White Lies – The $29 Billion Auto Insurance Fraud That Impacts You

Little white lies.  No one ever gets hurt by little white lies.

Well, don’t tell that to the insurance companies that are losing big money when consumers lie or omit information on the insurance policies. Verisk Analytics, a company that specializes in property/insurance risk, concluded companies are losing $29 Billion a year in lost premiums because consumers are not being truthful about their driving habits.

They call it Premium Leakage and it’s huge problem for insurance companies because drivers have figured out exactly what lies to tell to keep their insurance premiums low.

Premium Leakage can be caused by any number of sources but the most common tend to be:

  • Consumers– Dishonest or erroneous reporting of information by the applicant to lower their premiums.
  • Insurance Agents -Agents that guide applicants to shade the truth to lower their rate
  • Unreliable Documents -Absent or unverified prefill functions that omit important underwriting information

Most Common Lies That Cause Premium Leakage

There are 5 misrepresentation types that account for most of the fraud related losses for insurance companies.

 1) Unrecognized Drivers ($10.3 Billion in Losses)

When drivers fail to add a teenager or household member to their policy but allows them to drive their car, they are causing premium leakage.   Not adding a teenager to your policy can save you over $2,000 a year so it is easy to see why so many people would avoid adding them to the policy.  But teenagers are risky drivers, and if they crash, others end up bearing the burden of cost.

About 15% of insurance policies have a hidden driver that the insurance companies do not even know about.

2) Mileage Misrepresentation ($5.4 Billion a Year)

It seems like everyone probably does this.  When the insurance companies ask, “How many miles do you commute to work?”, many of us are tempted to fudge on the low side.

And how do they get the right mileage?  They use data that is collected on odometer readings that are done when you have your car serviced.  If your mileage is above the average you claimed, they will hike up the mileage and charge you the difference.

3) Not Reporting Violations and Accidents ($3.4 Billion)

If you try to trick the insurance company into believing that you are a good driver by not reporting your accidents, that is fraud and it costs them big money.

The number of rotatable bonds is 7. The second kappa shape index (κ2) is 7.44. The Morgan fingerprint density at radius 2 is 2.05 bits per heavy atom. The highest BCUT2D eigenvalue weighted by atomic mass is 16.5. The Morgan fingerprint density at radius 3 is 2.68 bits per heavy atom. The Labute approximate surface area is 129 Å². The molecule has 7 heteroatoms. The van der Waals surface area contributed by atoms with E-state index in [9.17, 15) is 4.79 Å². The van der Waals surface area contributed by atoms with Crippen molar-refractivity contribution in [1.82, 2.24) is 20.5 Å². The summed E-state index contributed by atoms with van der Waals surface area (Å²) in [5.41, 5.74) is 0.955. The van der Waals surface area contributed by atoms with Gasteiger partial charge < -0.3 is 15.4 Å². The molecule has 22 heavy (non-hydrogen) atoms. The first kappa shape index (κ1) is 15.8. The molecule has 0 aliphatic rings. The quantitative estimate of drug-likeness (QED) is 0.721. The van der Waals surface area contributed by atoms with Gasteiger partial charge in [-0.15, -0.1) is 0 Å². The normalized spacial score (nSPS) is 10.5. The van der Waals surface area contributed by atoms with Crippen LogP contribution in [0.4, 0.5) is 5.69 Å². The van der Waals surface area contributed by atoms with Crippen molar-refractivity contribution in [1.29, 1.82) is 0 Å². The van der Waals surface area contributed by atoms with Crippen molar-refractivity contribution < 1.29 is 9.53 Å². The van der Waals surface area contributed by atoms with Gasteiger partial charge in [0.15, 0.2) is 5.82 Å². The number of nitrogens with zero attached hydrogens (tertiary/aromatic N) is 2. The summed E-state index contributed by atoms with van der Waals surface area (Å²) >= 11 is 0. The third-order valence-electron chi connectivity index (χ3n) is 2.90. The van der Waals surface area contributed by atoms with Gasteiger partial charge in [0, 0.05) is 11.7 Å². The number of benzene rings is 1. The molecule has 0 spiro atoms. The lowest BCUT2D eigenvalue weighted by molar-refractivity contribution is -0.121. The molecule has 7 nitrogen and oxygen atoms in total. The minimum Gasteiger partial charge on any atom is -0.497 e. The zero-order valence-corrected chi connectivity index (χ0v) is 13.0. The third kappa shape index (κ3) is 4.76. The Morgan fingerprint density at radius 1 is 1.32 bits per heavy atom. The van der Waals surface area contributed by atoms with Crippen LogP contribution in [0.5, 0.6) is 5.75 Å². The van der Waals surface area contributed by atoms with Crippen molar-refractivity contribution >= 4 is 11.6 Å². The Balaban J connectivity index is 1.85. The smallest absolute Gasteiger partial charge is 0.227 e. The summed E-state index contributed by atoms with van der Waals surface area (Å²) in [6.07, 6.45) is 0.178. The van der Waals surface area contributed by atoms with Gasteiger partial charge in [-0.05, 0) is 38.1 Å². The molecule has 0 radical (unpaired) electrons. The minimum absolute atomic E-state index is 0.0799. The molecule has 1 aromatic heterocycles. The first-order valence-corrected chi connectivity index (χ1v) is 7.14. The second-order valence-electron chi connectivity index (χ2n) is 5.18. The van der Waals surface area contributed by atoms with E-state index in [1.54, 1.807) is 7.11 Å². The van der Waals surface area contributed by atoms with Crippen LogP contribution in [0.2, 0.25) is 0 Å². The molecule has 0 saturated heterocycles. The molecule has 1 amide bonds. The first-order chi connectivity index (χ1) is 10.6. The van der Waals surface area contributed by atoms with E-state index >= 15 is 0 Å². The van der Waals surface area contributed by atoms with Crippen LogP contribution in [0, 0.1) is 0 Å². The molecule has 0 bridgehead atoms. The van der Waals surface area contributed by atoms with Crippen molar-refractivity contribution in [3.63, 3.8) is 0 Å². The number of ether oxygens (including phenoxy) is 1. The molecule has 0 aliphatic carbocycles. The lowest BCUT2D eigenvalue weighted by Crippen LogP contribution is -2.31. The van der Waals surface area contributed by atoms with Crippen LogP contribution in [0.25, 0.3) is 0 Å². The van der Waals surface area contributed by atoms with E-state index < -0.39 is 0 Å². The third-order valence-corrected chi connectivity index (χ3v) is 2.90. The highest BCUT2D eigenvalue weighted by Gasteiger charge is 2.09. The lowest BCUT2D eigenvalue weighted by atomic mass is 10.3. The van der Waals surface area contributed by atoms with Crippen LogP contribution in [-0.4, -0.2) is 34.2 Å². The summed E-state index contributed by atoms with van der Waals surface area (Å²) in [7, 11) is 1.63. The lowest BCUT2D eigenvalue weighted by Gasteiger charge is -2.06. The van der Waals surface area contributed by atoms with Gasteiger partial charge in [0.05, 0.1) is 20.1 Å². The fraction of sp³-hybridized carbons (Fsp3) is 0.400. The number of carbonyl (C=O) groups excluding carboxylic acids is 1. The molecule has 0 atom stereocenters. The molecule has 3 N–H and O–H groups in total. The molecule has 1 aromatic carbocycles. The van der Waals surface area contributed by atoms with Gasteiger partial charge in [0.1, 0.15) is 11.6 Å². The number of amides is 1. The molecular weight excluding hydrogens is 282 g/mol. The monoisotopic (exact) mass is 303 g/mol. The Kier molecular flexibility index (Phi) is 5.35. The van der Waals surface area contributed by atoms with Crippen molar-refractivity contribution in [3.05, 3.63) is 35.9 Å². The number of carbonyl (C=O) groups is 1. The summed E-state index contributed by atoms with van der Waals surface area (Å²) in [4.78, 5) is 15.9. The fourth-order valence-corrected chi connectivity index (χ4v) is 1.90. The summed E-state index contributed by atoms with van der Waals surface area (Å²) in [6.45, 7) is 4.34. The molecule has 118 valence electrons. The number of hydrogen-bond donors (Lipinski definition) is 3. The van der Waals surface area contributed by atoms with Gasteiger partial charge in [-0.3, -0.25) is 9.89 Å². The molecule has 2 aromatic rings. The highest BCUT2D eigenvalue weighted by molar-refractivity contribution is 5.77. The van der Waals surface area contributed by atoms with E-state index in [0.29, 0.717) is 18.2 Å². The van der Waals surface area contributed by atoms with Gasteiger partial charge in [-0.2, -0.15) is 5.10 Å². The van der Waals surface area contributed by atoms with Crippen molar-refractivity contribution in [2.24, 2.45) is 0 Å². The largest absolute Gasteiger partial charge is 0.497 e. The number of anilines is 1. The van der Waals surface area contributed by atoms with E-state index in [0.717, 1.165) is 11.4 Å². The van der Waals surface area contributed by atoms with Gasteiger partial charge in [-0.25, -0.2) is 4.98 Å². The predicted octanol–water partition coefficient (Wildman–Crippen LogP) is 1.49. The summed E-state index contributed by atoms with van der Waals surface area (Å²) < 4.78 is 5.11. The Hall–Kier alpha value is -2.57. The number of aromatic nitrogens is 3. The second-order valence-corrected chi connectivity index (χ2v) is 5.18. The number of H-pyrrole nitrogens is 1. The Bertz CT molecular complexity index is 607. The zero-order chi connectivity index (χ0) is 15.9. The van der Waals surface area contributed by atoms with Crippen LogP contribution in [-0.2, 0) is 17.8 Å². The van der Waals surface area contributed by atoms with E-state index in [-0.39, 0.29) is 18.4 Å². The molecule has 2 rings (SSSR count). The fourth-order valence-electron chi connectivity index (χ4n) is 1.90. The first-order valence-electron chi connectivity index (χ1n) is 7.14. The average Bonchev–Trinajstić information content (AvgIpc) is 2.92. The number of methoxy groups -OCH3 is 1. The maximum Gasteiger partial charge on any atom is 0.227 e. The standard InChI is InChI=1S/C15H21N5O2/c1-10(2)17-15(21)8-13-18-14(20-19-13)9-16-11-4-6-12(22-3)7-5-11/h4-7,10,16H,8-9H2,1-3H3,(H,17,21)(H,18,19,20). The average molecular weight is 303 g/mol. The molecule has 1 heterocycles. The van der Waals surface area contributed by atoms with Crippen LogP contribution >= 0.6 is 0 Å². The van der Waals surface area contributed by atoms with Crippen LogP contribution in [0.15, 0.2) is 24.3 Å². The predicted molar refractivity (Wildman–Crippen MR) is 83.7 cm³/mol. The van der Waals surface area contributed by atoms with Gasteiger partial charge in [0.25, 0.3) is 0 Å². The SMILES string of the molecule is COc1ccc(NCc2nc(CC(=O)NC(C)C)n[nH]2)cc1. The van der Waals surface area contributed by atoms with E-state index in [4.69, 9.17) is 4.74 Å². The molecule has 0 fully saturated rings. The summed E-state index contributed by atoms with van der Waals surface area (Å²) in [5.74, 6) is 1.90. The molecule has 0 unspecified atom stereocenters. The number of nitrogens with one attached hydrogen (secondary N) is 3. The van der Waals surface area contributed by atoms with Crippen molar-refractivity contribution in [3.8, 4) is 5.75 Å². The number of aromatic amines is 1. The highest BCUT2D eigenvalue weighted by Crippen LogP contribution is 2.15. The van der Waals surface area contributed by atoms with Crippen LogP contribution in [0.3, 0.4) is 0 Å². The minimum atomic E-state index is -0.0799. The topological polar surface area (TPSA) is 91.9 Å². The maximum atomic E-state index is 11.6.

Many insurance companies try to fight this type of misrepresentation by signing up for alerts from the DMV when there is a new accident or ticket that hits a driver’s record.

4) Garaging ($3 Billion a Year)

Garaging is a term that insurance companies use to identify misrepresentations of where the vehicle is located.   By using a low-risk zip code, consumers can save themselves 35% or more a year in insurance.    It’s easy to see why a small little white lie, like changing your address can be such a big temptation to consumers.

Verisk estimates that about 10% of insurance policies have some discrepancy with the address that results in premium leakage.

5) Identity Fraud ($2.8 Billion)

One way to avoid paying high premiums is to manipulate your information so that insurance companies cannot locate your bad driving record.  Whether that is transposing a few digits of your driver’s license or manipulating your address, it’s a big problem that results in big losses to the insurance companies.

Who Cares?  The Insurance Companies are Rich

Why does this fraud even matter?  I mean the insurance companies are not really losing money right?  There are no victims here.  The drivers are simply getting lower insurance premiums.

Wrong.  The victims of insurance fraud are actually all the other honest people that don’t lie.  You see insurance companies use sophisticated models and underwriting to price premiums based on the risk of the driver.

If you lie on your insurance policy, the rates for everyone else need to be higher to cover your risk.  Fraud hurts everyone.

That $29 Billion that insurance companies are “losing” represent mispriced risk that has to be allocated to someone else so the victims of this fraud are really your neighbors, your friends, and your family.

Download The Report

The report by Verisk is an excellent primer on Premium Leakage and I would recommend that you get a copy to read it.  The Cost of Premium Leakage.

Thanks for Reading.

Frank McKenna is the Chief Fraud Strategist for PointPredictive and a Fraud Consultant based in San Diego California